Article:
BUFFALO – Naturally, hulking Sabres tough guy John Scott was a little surprised to see Phil Kessel, one of the NHL’s most talented stars, lining up for a faceoff beside him Sunday in Toronto after the Maple Leafs’ Jamie Devane had just pummeled Corey Tropp in a gruesome scrap.
Watching Devane knockout and bloody Tropp, who gave up five inches to the 6-foot-5 fighter, infuriated the Sabres. Scott, who was already on the ice, figured Leafs coach Randy Carlyle would send out some muscle.
Instead, hoping to diffuse the situation, Carlyle sent skill over the boards.
“I think their coach kind of wanted to maybe downplay it,” Scott told a throng of reporters Monday inside the First Niagara Center. “But I was just doing my job.”
The 6-foot-8 Scott said he would’ve went after anyone who lined up beside him, so he told Kessel, who’s about eight inches shorter and 60 pounds lighter, “Phil, we’re going to have to go here, just to let you know.”
How did Kessel respond?
“I think he said, ‘All right, let’s do it,’” Scott said.
Within seconds, a full-scale brawl had erupted between the fierce rivals.
“I wasn’t going to try to hurt him,” Scott said about Kessel. “I was just trying to send a message.”
The massive melee in the Leafs’ 5-3 exhibition win inside the Air Canada Centre was still the talk of the hockey world Monday.
Officials had handed out a whopping 211 penalty minutes at the 10:01 mark of the third period.
Sabres goalie Ryan Miller and counterpart Jonathan Bernier fought a memorable bout. David Clarkson, the Leafs’ new $36.75 million signing, joined the fracas from the bench, earning a rare 10-game suspension Monday, a huge blow as Toronto tries to manage its tight salary cap. Clarkson forfeits a stunning $269,239.80 and can’t play until Oct. 25.
“It’s a line brawl, everybody went, in Toronto,” said Miller, who clearly enjoyed his first NHL fight. Obviously, everybody’s going to be talking about it. Old time hockey, right? Your teammates are going, everybody is going. You got to go. Everybody on the ice did what they had to do. That’s part of the game.”
Kessel responded by ferociously whacking Scott with his stick as other Leafs mauled Scott. Kessel later gathered up his equipment and returned to spear Scott.
“I’ve never seen a stick swing like that,” Scott said. “He’s got to do what he’s got to do. So it was an even fight, I guess, if he had his stick.”
He added: “Obviously, Phil’s OK. He probably came out the better end of it. I’m bruised all over my legs.”
Scott seemed dismayed Carlyle, whose love of tough guys is well known, put Kessel out. Kessel received a match penalty and could be suspended.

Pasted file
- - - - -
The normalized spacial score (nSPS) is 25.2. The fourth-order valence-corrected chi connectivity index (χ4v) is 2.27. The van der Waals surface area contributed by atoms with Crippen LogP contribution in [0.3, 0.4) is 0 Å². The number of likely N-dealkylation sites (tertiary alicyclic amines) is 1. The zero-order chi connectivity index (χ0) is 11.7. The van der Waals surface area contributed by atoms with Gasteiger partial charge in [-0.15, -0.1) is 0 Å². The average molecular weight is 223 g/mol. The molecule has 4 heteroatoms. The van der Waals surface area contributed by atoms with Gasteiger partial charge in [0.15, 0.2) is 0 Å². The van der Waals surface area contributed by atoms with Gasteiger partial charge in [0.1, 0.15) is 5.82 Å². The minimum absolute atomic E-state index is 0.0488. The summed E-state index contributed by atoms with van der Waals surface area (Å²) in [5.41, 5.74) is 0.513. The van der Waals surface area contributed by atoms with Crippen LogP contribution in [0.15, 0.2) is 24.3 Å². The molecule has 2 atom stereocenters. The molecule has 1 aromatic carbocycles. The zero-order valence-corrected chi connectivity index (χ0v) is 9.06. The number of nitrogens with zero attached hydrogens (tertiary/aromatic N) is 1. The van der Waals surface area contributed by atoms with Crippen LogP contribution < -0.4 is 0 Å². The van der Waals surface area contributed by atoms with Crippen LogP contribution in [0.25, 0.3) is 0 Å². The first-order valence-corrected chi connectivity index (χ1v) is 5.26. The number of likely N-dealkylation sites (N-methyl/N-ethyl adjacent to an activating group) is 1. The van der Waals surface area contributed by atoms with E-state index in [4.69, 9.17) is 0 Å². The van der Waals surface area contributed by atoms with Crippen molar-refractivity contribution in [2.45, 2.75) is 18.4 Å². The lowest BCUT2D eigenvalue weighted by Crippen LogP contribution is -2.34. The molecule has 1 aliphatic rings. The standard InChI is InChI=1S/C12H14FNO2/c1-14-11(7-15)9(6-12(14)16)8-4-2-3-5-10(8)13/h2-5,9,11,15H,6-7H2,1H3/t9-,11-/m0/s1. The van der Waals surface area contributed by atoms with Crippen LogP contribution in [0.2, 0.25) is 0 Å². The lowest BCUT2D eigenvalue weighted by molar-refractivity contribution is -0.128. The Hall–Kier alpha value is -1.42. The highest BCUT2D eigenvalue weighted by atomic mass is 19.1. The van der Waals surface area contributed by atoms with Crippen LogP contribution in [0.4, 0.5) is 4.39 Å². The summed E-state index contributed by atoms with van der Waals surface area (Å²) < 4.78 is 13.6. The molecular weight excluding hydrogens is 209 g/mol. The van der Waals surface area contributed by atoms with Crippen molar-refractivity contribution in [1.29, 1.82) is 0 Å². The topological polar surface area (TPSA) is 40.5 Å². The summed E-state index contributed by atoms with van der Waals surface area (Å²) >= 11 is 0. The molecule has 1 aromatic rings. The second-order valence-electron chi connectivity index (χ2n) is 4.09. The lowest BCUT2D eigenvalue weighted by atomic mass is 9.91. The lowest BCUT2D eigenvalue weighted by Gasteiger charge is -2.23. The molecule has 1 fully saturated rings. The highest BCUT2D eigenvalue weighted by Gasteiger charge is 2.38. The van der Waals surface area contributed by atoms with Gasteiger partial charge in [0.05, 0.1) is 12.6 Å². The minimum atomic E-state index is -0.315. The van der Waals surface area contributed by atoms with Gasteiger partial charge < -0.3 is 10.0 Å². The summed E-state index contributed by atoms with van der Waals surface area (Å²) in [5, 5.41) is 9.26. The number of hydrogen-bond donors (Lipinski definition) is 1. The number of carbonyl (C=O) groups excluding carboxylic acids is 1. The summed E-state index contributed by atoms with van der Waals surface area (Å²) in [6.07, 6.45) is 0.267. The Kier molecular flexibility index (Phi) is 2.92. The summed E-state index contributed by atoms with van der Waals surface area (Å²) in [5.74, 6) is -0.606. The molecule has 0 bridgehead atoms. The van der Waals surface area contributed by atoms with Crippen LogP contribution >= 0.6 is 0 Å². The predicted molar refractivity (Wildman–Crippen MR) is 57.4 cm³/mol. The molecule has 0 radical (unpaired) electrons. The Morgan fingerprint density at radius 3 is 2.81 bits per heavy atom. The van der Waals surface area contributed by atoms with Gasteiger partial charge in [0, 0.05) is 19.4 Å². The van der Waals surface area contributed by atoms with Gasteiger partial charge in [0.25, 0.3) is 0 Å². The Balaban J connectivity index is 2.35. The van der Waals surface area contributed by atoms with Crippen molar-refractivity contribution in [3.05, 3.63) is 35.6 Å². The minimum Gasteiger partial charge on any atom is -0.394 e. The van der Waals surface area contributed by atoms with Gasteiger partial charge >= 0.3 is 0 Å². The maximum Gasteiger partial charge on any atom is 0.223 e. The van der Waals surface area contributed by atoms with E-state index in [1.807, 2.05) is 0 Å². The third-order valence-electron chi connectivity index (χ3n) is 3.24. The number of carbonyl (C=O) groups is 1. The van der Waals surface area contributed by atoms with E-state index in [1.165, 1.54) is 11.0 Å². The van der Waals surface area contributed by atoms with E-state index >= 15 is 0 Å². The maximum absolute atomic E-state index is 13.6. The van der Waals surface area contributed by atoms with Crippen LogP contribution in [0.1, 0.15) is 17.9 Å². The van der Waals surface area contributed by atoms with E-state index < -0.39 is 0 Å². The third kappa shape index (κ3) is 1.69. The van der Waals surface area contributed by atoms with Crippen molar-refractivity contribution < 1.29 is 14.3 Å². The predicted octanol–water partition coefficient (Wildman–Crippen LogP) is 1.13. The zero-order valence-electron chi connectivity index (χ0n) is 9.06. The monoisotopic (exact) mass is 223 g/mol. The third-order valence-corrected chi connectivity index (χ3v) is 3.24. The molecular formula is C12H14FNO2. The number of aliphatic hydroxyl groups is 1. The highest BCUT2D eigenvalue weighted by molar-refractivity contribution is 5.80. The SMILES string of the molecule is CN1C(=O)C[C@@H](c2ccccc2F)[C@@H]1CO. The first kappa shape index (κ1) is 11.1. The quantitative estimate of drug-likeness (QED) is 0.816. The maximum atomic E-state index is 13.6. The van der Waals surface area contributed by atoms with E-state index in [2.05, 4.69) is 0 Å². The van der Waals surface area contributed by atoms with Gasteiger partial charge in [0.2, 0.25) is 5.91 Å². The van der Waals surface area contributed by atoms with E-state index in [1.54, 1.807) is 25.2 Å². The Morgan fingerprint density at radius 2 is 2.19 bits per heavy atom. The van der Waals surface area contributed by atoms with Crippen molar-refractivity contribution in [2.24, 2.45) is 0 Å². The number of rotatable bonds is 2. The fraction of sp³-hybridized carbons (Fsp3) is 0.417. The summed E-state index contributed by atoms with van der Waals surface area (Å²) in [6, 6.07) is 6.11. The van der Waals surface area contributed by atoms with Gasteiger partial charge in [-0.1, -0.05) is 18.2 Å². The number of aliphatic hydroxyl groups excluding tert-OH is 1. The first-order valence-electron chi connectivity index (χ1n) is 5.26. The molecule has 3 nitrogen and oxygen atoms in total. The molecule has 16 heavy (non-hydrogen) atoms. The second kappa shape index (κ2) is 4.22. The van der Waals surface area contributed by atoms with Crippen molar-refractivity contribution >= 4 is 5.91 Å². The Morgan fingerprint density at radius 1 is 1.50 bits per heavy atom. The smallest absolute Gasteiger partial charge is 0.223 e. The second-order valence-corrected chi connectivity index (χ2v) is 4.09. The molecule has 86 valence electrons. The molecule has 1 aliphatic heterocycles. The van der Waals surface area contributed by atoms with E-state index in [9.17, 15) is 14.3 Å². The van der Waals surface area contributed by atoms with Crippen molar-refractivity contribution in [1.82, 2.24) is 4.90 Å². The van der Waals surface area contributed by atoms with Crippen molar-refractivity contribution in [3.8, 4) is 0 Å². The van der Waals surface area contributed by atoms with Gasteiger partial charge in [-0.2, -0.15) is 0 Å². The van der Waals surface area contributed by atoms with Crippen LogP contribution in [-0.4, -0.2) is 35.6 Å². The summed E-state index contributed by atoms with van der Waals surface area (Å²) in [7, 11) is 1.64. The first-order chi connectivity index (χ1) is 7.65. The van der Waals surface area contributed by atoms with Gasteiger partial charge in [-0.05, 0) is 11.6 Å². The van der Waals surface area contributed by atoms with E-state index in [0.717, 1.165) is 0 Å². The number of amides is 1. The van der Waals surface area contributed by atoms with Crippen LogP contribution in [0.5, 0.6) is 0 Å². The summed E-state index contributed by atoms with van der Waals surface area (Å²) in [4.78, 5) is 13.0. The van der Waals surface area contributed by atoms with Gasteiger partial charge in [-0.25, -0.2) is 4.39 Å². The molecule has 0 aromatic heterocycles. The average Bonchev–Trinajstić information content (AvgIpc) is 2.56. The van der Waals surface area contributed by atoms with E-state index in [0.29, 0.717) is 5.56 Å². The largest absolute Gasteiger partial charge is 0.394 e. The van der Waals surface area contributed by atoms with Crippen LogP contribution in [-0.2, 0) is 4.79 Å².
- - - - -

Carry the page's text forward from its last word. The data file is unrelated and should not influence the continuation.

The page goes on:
“Their coach didn’t have to put Kessel out with me,” Scott said. “He kind of knew what was going to happen. It was kind of obvious.”
Scott hopes Sunday’s brawl galvanizes the Sabres.
“I think the last punch and driving his head into the ice wasn’t needed,” he said about Devane and Tropp. “We’re trying to stick up for our team and just build a tough mentality around here.”
Neither Scott nor Sabres coach Ron Rolston would speculate about any Toronto suspensions.
Meanwhile, Devane told reporters Monday that Tropp, who’s still being evaluated, asked him to fight.
“You always feel for a guy like that,” Devane said. “When he skated off the ice, I was tapping the glass (in support). I went to the trainers after and wished him my best.”
Rolston doesn’t believe Devane.
“Everyone’s going to have a story,” Rolston said. “So it just depends on what you go with.”
Rolston had been going with Scott throughout the game. The winger even assisted on Nikita Zadorov’s first-period goal, earning a rare point. He has only five in his 181-game career and hasn’t recorded one since Dec. 16, 2011.
At times, especially late last season, Scott has taken a regular shift. Still, the 30-year-old has heard cries he doesn’t belong in the NHL since leaving college.
“I’m tall, I’m big, I’m tough. It happens all the time. No one’s talking about the sick assist I had (Sunday),” he joked. “ … But it’s one of those things. Toronto has enforcers. Every team has enforcers.”
But both of Toronto’s, Frazer McLaren and Colton Orr, are hurt right now.
If a tough guy had been out there, “It would’ve been done with,” Scott said.
“There wouldn’t have been any brawl,” he said. “The goalies wouldn’t have fought. … It would’ve been two tough guys fighting it out like it’s supposed to be done.”
You can bet Toronto will dress more toughness for the teams’ Nov. 15 meeting in Buffalo.
“I’m sure there’s going to be some kind of retribution,” Scott said. “I’m sure their tough guys who weren’t in the lineup, Orr and McLaren, weren’t too happy with me. So we’ll deal with that come November.”
In other news, Rolston said winger Marcus Foligno (possible shoulder) is also being evaluated. Forward Cody McCormick has a “hand issue” but should be fine for Wednesday, he said. Both left Sunday’s game.
Tropp, who scored just before the fight, has a history of concussions. So does Miller.
“I don’t have any experience with (fighting), so I was definitely more defensive in that situation,” Miller said.
The Sabres sent six players – Drew Bagnall, Matt Ellis, Matt Hackett, Brayden McNabb, Chad Ruhwedel and Michael Zigomanis– to Rochester on Monday. Bagnall and Ellis must clear waivers.
2 thoughts on “Sabres’ John Scott defends role in brawl: ‘I wasn’t going to try to hurt him’”
Watch the youtube videos and you clearly see that it was TROPP not DEVANE who initiated their fight. Look and see who drops the gloves first, clearly TROPP DOES.
agreed, but the last punch, and forearm to the head (driving it into the ice) is a little much. then the chirping about it by the leaf bench, and you knew it was coming.